Sam Anthony was a steward of history’s ghosts, but his greatest gift was knowing how to live in the present. On tours of the National Archives, where he was the special assistant to the archivist of the United States, he pulled the powder-wigged and knicker-clad Founding Fathers from their murals and parchments and teleported them into the 21st century. With school groups often his audience, he compared them to professional wrestlers and mused about how they would have handled contemporary middle school. He didn’t just work the edges of the archives’ rotunda, where the marquee documents lived inside glass cases; the community theater veteran lay on his back in the middle of its marble floor and said: Look up! You gotta see things from here.
Looking up was Sam’s declaration, his constitution and his bill of rights. He was guided by an inalienable positivity. When I interviewed him in 2018 for a profile in the Review, he spent the morning ignoring the ringing in his ear and the blurry vision in his left eye — side effects of treatment for the relentless oral cancer he’d been battling for 14 years. Multiple surgeries had removed a third of his tongue, altering his speech but amplifying his embrace of the world around him. He was funny and vulnerable, reflective and empathetic.
“I didn’t want to be that bitter, angry person in the world because it’s all going to end soon,” he told me. “Let’s make it count for something.”
Before I left that day, he did what people who know him best would call “a very Sam thing.” He turned his full attention to me, looking me squarely in the eye. “Do you,”he asked, “like your job?”
The question from anyone else might have sounded like small talk, but as loquacious as Sam was, he never wasted words. He wanted to make this life – his, mine and yours – matter. When a new colleague was going through a divorce, Sam’s shoulder was there to lean on. When new people moved to town, his table was set. When his daughter’s soccer team needed a coach, his cleats were ready. Long after his story appeared in the Review, Sam sent texts that began or ended with an inquiry about my teenagers. How were they faring in the wilderness of adolescence? How was I faring? Sometimes, especially during the pandemic, I sought his wisdom. He shared lists of inspiring books to read. He told jokes. He dispensed philosophy. He taught a masterclass in resilience.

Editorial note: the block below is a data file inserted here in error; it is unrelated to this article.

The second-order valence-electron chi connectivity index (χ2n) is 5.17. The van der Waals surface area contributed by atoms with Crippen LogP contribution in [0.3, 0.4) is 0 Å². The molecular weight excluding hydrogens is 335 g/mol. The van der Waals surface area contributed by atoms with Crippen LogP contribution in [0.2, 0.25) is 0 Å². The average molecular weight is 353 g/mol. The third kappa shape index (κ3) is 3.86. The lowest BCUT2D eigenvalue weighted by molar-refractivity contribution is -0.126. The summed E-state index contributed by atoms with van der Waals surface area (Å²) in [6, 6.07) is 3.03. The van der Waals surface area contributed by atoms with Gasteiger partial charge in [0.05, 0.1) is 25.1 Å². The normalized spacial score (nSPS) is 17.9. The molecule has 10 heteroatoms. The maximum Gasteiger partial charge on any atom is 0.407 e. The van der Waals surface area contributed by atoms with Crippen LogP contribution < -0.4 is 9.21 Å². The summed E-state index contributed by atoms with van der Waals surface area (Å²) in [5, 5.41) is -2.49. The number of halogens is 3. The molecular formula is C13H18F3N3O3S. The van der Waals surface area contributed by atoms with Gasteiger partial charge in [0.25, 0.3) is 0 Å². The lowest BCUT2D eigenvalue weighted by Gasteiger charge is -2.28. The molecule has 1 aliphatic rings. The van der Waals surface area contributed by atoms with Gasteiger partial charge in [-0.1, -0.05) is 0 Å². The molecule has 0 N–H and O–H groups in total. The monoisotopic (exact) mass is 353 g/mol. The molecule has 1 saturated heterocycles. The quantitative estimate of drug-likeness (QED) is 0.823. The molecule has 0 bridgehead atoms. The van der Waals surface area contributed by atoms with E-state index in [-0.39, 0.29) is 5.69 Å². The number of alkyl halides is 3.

“To hold your breath is to lose your breath,” wrote Alan Watts in one of Sam’s book recommendations.
“Relish the present. The now. The future will unfold as it should,” wrote Sam, from his own experience.
When his cancer returned in the spring of 2019 for a seventh and final time, Sam and his wife, Sharon, began a social media group to keep us in the loop about his treatment progress. If the 270 people who signed on hoped to encourage him with love, cheer and cat videos – well, there was a lot of that, and it was all joyous to Sam. But the group became so much more. He took us on a journey through his long days at the hospital and gave us detailed descriptions of what it felt like, body and soul, to face down this fate. He ended each update with a simple directive: “Onward.”
Sam, who was adopted as a baby, never stopped making his days count. In the last weeks of his life, aided by archives employees, he sent a letter and a copy of the Review profile to his biological father. He hoped to tell him a little about himself. After the package arrived in his Arizona mailbox, 78-year-old Craig Nelson dialed Sam’s number. The next day, he got in his car and drove 2,300 miles over four days to meet the son he’d never known.
“Even though I have no claim to it,” his father said after the two met, “I’m so damn proud of Sam.”
Sam died later that week, on August 20, at age 52.
The world that orbited around him stilled in reflection and bowed in gratitude for a life lived not just well but fully. In the final days of an existence that overflowed with generosity, Sam completed one last selfless act: He showed us how to leave the world with grace and at peace.